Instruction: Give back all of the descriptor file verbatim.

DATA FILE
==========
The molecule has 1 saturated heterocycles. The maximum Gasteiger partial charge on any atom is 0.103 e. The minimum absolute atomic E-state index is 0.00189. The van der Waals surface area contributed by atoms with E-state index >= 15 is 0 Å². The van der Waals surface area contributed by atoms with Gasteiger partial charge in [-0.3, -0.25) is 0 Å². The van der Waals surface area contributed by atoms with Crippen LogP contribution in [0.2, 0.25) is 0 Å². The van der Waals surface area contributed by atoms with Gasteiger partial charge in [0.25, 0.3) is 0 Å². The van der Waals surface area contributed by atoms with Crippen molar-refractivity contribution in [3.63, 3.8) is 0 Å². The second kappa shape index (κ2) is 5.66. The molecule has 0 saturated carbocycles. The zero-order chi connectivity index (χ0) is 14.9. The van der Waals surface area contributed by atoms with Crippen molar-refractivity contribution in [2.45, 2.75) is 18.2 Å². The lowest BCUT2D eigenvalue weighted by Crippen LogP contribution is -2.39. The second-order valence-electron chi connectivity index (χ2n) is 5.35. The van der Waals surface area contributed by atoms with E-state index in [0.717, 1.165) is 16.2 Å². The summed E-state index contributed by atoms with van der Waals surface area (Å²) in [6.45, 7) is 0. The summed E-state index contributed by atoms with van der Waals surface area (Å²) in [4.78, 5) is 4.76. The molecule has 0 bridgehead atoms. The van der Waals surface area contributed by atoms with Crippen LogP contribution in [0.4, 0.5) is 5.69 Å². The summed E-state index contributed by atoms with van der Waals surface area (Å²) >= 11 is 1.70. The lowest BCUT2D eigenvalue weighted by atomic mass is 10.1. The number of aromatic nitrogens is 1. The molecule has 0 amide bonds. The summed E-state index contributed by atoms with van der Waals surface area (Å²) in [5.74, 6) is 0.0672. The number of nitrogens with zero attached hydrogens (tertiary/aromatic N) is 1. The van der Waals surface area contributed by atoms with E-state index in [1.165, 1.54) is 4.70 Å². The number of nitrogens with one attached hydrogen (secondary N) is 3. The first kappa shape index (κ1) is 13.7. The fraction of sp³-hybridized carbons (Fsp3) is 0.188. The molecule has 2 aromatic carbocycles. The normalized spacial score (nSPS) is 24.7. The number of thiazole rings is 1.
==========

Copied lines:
The molecule has 1 saturated heterocycles. The maximum Gasteiger partial charge on any atom is 0.103 e. The minimum absolute atomic E-state index is 0.00189. The van der Waals surface area contributed by atoms with E-state index >= 15 is 0 Å². The van der Waals surface area contributed by atoms with Gasteiger partial charge in [-0.3, -0.25) is 0 Å². The van der Waals surface area contributed by atoms with Crippen LogP contribution in [0.2, 0.25) is 0 Å². The van der Waals surface area contributed by atoms with Gasteiger partial charge in [0.25, 0.3) is 0 Å². The van der Waals surface area contributed by atoms with Crippen molar-refractivity contribution in [3.63, 3.8) is 0 Å². The second kappa shape index (κ2) is 5.66. The molecule has 0 saturated carbocycles. The zero-order chi connectivity index (χ0) is 14.9. The van der Waals surface area contributed by atoms with Crippen molar-refractivity contribution in [2.45, 2.75) is 18.2 Å². The lowest BCUT2D eigenvalue weighted by Crippen LogP contribution is -2.39. The second-order valence-electron chi connectivity index (χ2n) is 5.35. The van der Waals surface area contributed by atoms with E-state index in [0.717, 1.165) is 16.2 Å². The summed E-state index contributed by atoms with van der Waals surface area (Å²) in [6.45, 7) is 0. The summed E-state index contributed by atoms with van der Waals surface area (Å²) in [4.78, 5) is 4.76. The molecule has 0 bridgehead atoms. The van der Waals surface area contributed by atoms with Crippen LogP contribution in [0.4, 0.5) is 5.69 Å². The summed E-state index contributed by atoms with van der Waals surface area (Å²) >= 11 is 1.70. The lowest BCUT2D eigenvalue weighted by atomic mass is 10.1. The number of aromatic nitrogens is 1. The molecule has 0 amide bonds. The summed E-state index contributed by atoms with van der Waals surface area (Å²) in [5.74, 6) is 0.0672. The number of nitrogens with zero attached hydrogens (tertiary/aromatic N) is 1. The van der Waals surface area contributed by atoms with E-state index in [1.165, 1.54) is 4.70 Å². The number of nitrogens with one attached hydrogen (secondary N) is 3. The first kappa shape index (κ1) is 13.7. The fraction of sp³-hybridized carbons (Fsp3) is 0.188. The molecule has 2 aromatic carbocycles. The normalized spacial score (nSPS) is 24.7. The number of thiazole rings is 1.